I've written about our process before. I'm talking about the five original writers: Barry Dodd, Karen Dodd, Rick Dalton, Jacob Lear, and myself. We had this giant piece of cardboard and these little index cards on which we wrote character descriptions and plot points, clustering them on the cardboard to form loose episode capsules. The first ten clusters, representing the first season, were thickly settled, as a large part of our energy and focus was getting the first season (which we'd be shooting that summer) really nailed down and into good shape. We knew the climax of the whole series, thanks to a brilliant offhand comment from Jake Lear early in the proceedings. But the clusters of cards between the first season and the climax were a little... thinner.
For example, for the previous episode, we wrote that the "dissident" (which is how we referred to the character who fell in love with Emma Dobson and was exiled to an underwater cage) meets the CDC character (who would be played by me), realizes I'm his son, and tells me so. This is what it said on the card, more or less: "Dissident meets CDC agent. Tells him he's his son."
When it came time to write that scene, I thought to myself: Wait, what? Why would the CDC agent believe this guy? Is there anything written on the back of this card? No? Damn it!
After some thought, I hit upon the idea that unbeknownst to the CDC agent, he has the ability to breathe underwater. I wrote the scene that eventually ended up in episode nineteen, in which the "dissident" gives my character a bit of baptism, proving definitively that he's... well, not like other people. Brilliant!, I thought to myself, and happily shared the scene with the rest of the writing team.
To my dismay, Karen pushed back against it. "I think that the CDC agent would have discovered this ability before now," she wrote. Rats! Wait, would he have? Why would he have? We went back and forth on this for quite a while, never quite fully agreeing, until finally, I wrote the monologue my character delivers in this episode, the one about his little brother drowning -- definitively serving up a reason why Dr. Hoffman has never discovered this amazing ability.
Boy, am I glad Karen pushed back, because this is my favorite scene in the whole series (or one of my favorites, anyway). But, boy, was I terrified to actually have to perform it. First of all, I'd be sitting next to Michael Dix Thomas, who's basically great acting personified. Secondly, the tone of monologue is extremely tricky: sad, awed, and capping off with a laugh line about Aquaman that has to be delivered absolutely straight. I'll leave it to others to decide whether or not I pulled it off, but I've been waiting two years to share it with you. I'm so happy it's finally here.
As for the rest of the episode, it has one of the creepiest endings of any episode of "Ragged Isle." I've mentioned this before, but the basement scenes were shot in my basement, which is just inherently creepy anyway, and the sight of a gagged and bagged Paul thrashing around on the chair just gives me chills -- even when I saw it happening on set and I knew Ian was just fine. Yikes.
And oh yeah: I kill a guy in this episode. No sound effects have been added to that slam against the wall. That was really me thumping against the wall. The tricky part was to stay hidden behind actor Denis Fontaine as he advanced towards Vicki until he falls away to reveal me holding the knife. We did a bunch of takes, always starting with me slamming against the wall of the building and then me crouching down behind Denis to stay out of the camera's sight. (When I dropped the knife, I was trying to do it like Michael Corleone drops the gun in The Godfather.)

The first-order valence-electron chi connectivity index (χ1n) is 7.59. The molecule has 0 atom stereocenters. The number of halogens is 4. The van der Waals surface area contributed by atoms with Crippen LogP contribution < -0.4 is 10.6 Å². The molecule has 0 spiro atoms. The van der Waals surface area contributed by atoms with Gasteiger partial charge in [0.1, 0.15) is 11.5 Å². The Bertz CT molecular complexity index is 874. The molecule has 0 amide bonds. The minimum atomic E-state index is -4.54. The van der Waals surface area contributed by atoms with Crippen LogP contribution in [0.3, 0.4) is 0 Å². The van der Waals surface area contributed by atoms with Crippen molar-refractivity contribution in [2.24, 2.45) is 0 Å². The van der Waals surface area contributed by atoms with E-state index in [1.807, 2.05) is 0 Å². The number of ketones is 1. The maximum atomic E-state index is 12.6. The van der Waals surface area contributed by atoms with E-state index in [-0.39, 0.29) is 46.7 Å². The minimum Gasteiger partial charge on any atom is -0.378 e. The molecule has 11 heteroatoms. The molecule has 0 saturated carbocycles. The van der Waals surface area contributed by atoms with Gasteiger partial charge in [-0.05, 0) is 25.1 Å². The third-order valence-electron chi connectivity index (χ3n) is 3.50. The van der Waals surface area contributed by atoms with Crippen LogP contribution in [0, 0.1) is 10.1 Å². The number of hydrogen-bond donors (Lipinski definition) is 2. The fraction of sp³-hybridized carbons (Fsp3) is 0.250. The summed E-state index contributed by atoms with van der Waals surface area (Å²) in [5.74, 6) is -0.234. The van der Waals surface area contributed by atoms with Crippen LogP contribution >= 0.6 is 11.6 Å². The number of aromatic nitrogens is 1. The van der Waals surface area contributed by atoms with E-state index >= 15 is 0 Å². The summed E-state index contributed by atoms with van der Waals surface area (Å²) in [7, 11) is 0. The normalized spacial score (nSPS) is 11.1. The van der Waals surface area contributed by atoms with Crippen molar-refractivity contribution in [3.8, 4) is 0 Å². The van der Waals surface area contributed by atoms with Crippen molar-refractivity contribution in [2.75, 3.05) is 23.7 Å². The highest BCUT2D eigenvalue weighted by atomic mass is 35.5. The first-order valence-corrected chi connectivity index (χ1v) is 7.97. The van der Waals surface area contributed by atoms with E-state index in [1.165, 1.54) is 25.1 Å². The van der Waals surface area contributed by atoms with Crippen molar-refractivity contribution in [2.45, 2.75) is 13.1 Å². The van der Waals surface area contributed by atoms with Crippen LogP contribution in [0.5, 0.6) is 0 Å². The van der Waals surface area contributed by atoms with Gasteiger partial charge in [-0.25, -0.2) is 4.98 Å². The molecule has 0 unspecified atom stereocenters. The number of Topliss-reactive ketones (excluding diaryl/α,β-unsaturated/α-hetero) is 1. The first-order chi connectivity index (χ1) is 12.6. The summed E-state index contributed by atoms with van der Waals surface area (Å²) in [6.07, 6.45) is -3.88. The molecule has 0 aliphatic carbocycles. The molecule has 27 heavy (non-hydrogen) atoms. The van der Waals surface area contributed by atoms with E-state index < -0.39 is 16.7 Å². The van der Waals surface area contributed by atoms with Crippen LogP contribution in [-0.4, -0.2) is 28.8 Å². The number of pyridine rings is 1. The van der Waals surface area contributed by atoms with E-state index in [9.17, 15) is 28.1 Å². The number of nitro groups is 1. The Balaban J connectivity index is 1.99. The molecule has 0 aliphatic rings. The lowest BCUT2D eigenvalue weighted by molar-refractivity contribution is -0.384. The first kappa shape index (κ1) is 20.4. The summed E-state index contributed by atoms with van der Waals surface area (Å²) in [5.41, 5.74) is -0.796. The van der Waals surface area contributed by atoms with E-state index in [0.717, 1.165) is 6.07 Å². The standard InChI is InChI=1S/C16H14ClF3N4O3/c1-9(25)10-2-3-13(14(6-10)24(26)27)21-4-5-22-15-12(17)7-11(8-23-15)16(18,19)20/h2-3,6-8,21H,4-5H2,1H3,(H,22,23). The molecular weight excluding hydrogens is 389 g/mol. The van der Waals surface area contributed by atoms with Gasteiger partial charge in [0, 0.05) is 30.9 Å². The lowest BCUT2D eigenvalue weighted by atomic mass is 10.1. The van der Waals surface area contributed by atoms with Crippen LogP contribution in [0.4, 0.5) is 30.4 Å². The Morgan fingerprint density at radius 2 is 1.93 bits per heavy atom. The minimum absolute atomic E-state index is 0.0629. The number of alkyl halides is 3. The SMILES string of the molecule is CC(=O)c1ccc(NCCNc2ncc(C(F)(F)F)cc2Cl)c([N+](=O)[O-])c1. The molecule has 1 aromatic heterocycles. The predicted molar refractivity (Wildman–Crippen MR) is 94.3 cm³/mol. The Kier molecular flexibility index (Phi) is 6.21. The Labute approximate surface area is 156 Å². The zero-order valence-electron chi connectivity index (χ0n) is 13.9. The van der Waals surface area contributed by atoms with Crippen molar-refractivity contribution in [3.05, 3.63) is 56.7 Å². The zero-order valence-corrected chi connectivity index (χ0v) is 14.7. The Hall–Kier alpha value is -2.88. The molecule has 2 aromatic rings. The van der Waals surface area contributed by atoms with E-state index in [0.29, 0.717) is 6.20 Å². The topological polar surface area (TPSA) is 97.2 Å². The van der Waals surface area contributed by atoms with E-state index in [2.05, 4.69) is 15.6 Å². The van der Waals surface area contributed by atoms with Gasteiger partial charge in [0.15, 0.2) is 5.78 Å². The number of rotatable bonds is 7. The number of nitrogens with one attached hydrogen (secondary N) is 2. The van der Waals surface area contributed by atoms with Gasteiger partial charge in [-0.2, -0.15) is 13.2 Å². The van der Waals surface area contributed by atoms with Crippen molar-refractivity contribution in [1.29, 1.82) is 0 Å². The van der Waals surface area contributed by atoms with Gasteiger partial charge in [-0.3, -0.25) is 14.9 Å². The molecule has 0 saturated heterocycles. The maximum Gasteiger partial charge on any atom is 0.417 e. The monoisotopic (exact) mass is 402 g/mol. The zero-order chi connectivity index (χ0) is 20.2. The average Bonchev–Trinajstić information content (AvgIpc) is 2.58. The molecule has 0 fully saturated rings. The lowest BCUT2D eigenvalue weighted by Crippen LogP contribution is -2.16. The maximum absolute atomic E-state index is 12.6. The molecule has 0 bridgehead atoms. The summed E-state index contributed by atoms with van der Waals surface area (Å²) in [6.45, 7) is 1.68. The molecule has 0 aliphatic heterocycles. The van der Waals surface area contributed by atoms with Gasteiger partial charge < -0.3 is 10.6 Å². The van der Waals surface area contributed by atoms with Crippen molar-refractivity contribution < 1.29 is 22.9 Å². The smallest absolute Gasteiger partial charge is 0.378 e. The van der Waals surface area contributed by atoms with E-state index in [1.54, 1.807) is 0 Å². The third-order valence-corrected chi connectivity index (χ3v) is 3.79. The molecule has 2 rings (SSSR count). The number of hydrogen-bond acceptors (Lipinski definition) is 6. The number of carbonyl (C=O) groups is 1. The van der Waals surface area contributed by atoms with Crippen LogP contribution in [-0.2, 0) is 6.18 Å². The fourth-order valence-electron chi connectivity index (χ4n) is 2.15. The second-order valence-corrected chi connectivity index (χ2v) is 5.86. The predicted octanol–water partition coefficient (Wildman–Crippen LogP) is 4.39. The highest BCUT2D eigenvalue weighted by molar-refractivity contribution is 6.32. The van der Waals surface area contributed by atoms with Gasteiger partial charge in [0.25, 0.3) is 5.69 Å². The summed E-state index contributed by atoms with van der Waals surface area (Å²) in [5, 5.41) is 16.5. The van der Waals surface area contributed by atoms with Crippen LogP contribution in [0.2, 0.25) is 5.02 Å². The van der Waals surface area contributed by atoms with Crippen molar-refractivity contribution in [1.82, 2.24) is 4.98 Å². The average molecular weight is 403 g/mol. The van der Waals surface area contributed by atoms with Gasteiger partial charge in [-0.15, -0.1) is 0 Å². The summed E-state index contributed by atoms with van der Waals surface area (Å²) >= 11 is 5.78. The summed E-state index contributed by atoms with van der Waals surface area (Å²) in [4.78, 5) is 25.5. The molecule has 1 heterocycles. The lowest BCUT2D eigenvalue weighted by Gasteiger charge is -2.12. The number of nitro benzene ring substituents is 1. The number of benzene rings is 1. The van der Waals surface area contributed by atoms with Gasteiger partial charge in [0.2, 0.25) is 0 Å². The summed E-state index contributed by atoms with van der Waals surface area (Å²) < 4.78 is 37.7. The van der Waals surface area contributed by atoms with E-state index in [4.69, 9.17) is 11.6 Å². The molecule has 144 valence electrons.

Also, I throw up again. Dr. Hoffman sure has a weak stomach. But now we know why he doesn't like boats. Or the water.
This episode also features a quiet scene between Madame Clelia and Louis. This was a very late addition to the script, when we realized we needed a final beat between these two whose friendship has been a part of the tapestry of the show since the beginning (and something that was very much discovered on set, based on the chemistry between the actors). It was a pleasure working with Kathryn Coccyx and Adam Cogswell, both of whom brought so much to their characters. (I'm not saying we've necessarily seen the last of both of them, just that this scene puts a nice bow on their relationship.)
The idea from very early on was that there would be simultaneous investigations happening on the island -- people taking a cold, hard, logical approach (Agent Thorne Homeland Security), people looking for a more supernatural explanation (Sheriff Dalton and Dr. Hoffman), and people digging into the island's history (Paul and Vicki). As we begin to wrap up the series, those supposedly parallel investigations are beginning to intersect more and more. It was fun to bring those separate elements together outside the Ragged Isle Star offices (to be continued next episode).
We're really in the home stretch now, and for me, these final three episodes are the most exciting ones we've done. I can't wait to share the rest with you.
P.S. Those underwater shots are stunning, aren't they? Barry and Derek and David's images are so beautiful. Haunting event.
P.P.S. I keep thinking of other things I want to praise about this episode. How about Kip Weeks and Krystal Kenville acting underwater? Acting. Friggin'. Underwater. Holy cow, these guys are unbelievable.